News of Mefferd’s case will increase scrutiny on VPD, which has a long history of scandals, including extraordinarily high rates of killings by police and allegations that some officers have commemorated their killings by bending tips on their badges.

Mefferd’s case is not the only one in which the department has fought to keep police files secret. California police are mandated to disclose records when officers’ use of force causes “great bodily injury” or death, but Open Vallejo was repeatedly denied documents until it sued the city and a judge ordered Vallejo to comply with public records laws. The outlet’s suit revealed four deaths in VPD custody last year – all unarmed Black men who died while under arrest and after police used force against them.

Those four cases, too, were ruled “accidents” by the coroner’s office. Three of the victims were held in prone restraint, according to the outlet.

And even though the judge ordered the city to release records on police cases involving “great bodily injury”, the city still has not disclosed files on Mefferd’s death. Open Vallejo only learned of the death from a source who noted the case wasn’t in the news organization’s database of VPD lethal force incidents. The Vallejo city attorney’s office recently argued Mefferd’s case did not qualify as “great bodily injury”, citing the autopsy.

There has been growing criticism of how sheriff-coroner’s offices and medical examiners across the US investigate in-custody deaths. A recent Associated Press investigation documented hundreds of cases of people who died in police custody after officers used physical force, but whose deaths were labeled as “accidents” or “natural” by pathologists.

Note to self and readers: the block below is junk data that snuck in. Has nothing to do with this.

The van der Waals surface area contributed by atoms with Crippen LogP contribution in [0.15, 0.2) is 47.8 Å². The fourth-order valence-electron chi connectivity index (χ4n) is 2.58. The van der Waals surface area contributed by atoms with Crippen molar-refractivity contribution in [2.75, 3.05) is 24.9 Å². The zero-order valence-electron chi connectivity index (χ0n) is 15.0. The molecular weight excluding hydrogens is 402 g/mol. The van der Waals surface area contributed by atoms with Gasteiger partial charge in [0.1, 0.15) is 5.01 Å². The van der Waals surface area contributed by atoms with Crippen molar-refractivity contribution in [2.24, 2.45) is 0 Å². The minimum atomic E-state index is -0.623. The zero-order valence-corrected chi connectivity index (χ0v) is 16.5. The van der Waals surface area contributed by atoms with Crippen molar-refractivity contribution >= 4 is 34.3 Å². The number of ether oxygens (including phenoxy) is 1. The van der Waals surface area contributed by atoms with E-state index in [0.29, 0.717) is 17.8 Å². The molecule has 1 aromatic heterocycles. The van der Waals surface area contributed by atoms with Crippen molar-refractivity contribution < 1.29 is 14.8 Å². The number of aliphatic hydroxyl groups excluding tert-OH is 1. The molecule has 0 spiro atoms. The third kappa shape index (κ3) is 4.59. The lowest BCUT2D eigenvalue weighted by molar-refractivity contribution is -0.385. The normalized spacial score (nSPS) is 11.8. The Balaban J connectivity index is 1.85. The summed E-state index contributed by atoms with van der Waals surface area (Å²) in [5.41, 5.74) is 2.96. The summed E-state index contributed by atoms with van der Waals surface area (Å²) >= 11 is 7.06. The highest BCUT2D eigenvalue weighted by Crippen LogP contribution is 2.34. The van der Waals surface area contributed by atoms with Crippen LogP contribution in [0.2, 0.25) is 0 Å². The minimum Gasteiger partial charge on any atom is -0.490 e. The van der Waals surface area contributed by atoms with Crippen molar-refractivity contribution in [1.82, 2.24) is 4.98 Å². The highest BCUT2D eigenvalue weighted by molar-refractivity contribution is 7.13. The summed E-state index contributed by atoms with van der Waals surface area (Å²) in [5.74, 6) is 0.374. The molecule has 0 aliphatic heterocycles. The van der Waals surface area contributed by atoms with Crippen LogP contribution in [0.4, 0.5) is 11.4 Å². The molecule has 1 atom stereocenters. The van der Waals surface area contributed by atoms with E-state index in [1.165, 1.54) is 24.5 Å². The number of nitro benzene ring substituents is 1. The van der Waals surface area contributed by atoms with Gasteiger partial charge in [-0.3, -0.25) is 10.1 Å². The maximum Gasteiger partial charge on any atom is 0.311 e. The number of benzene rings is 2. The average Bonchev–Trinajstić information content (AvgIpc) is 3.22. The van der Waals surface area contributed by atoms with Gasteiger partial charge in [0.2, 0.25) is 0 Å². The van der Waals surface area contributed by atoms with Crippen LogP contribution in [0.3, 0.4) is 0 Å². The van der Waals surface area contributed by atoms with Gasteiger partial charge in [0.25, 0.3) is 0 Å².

When deaths are labeled accidental, police departments face less stringent reporting requirements, making it significantly easier for officers and their departments to avoid accountability.

“They’ve been trying to cover this up from the moment the coroner’s office told me he’s no longer with us,” Mefferd’s niece Courtney said. “It is so sickening and frustrating. I’ve been screaming his name, trying to get his story heard and get him justice … And for so long, I told myself it was my fault, that I never should have taken him to the hospital, that he would still be home with his mama if I hadn’t taken him.”

The family has wanted to sue the city, but Courtney said civil rights lawyers wouldn’t take the case because of the death being ruled an “accident”.

Courtney said her uncle was living in Wyoming but had moved back to Vallejo to take care of his mother. He wanted to be a chef and specialized in making pastas from scratch.

His death had left their family deeply scarred, she said. Darryl’s older brother recently died, she said. She recalled that on his death bed, “he just kept saying: ‘It’s time for me to be with my brother.’

“This will affect our family for generations,” she said.